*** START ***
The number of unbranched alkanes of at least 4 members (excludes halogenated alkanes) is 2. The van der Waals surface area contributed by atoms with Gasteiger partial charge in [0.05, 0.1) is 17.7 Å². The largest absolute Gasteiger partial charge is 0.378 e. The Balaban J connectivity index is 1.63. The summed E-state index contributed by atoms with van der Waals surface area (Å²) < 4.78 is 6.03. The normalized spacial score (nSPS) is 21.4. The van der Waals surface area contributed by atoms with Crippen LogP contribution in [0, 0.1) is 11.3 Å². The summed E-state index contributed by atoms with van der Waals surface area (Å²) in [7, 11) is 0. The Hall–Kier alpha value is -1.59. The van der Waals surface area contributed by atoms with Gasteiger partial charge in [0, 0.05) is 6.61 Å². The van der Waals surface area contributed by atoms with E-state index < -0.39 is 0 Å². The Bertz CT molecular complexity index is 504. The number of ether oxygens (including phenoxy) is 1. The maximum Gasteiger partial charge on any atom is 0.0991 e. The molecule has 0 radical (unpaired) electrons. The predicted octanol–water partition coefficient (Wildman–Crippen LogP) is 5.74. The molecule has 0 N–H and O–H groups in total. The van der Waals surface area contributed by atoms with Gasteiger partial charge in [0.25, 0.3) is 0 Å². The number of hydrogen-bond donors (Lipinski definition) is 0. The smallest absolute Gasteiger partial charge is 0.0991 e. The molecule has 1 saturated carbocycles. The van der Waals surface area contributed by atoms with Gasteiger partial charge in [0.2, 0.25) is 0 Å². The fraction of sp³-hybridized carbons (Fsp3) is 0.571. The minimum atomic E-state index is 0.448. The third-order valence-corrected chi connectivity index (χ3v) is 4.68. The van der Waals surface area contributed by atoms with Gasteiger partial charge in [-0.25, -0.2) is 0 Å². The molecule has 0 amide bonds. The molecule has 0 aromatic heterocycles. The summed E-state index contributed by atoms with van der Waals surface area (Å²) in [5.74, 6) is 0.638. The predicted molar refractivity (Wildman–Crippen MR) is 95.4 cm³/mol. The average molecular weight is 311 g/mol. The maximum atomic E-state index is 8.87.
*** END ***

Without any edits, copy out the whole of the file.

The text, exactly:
The number of unbranched alkanes of at least 4 members (excludes halogenated alkanes) is 2. The van der Waals surface area contributed by atoms with Gasteiger partial charge in [0.05, 0.1) is 17.7 Å². The largest absolute Gasteiger partial charge is 0.378 e. The Balaban J connectivity index is 1.63. The summed E-state index contributed by atoms with van der Waals surface area (Å²) < 4.78 is 6.03. The normalized spacial score (nSPS) is 21.4. The van der Waals surface area contributed by atoms with Crippen LogP contribution in [0, 0.1) is 11.3 Å². The summed E-state index contributed by atoms with van der Waals surface area (Å²) in [7, 11) is 0. The Hall–Kier alpha value is -1.59. The van der Waals surface area contributed by atoms with Gasteiger partial charge in [0, 0.05) is 6.61 Å². The van der Waals surface area contributed by atoms with E-state index < -0.39 is 0 Å². The Bertz CT molecular complexity index is 504. The number of ether oxygens (including phenoxy) is 1. The maximum Gasteiger partial charge on any atom is 0.0991 e. The molecule has 0 radical (unpaired) electrons. The predicted octanol–water partition coefficient (Wildman–Crippen LogP) is 5.74. The molecule has 0 N–H and O–H groups in total. The van der Waals surface area contributed by atoms with Gasteiger partial charge in [0.25, 0.3) is 0 Å². The number of hydrogen-bond donors (Lipinski definition) is 0. The smallest absolute Gasteiger partial charge is 0.0991 e. The molecule has 1 saturated carbocycles. The van der Waals surface area contributed by atoms with Gasteiger partial charge in [0.2, 0.25) is 0 Å². The fraction of sp³-hybridized carbons (Fsp3) is 0.571. The minimum atomic E-state index is 0.448. The third-order valence-corrected chi connectivity index (χ3v) is 4.68. The van der Waals surface area contributed by atoms with Gasteiger partial charge in [-0.25, -0.2) is 0 Å². The molecule has 0 amide bonds. The molecule has 0 aromatic heterocycles. The summed E-state index contributed by atoms with van der Waals surface area (Å²) in [5.74, 6) is 0.638. The predicted molar refractivity (Wildman–Crippen MR) is 95.4 cm³/mol. The average molecular weight is 311 g/mol. The maximum atomic E-state index is 8.87.